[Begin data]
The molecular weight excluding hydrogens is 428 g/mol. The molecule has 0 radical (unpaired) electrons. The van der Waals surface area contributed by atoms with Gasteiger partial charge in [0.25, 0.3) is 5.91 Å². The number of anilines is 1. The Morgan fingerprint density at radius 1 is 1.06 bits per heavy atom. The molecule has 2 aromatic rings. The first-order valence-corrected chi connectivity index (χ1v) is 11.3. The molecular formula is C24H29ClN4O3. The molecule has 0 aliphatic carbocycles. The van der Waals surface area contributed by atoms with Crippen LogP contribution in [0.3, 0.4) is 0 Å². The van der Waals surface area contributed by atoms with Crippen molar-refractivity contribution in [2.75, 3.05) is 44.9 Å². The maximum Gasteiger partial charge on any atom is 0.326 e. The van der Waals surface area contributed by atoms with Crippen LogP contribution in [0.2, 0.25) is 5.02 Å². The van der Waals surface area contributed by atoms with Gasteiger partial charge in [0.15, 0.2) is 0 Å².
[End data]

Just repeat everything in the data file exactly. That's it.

The molecular weight excluding hydrogens is 428 g/mol. The molecule has 0 radical (unpaired) electrons. The van der Waals surface area contributed by atoms with Gasteiger partial charge in [0.25, 0.3) is 5.91 Å². The number of anilines is 1. The Morgan fingerprint density at radius 1 is 1.06 bits per heavy atom. The molecule has 2 aromatic rings. The first-order valence-corrected chi connectivity index (χ1v) is 11.3. The molecular formula is C24H29ClN4O3. The molecule has 0 aliphatic carbocycles. The van der Waals surface area contributed by atoms with Crippen LogP contribution in [0.3, 0.4) is 0 Å². The van der Waals surface area contributed by atoms with Crippen molar-refractivity contribution in [2.75, 3.05) is 44.9 Å². The maximum Gasteiger partial charge on any atom is 0.326 e. The van der Waals surface area contributed by atoms with Crippen LogP contribution in [0.2, 0.25) is 5.02 Å². The van der Waals surface area contributed by atoms with Gasteiger partial charge in [0.15, 0.2) is 0 Å².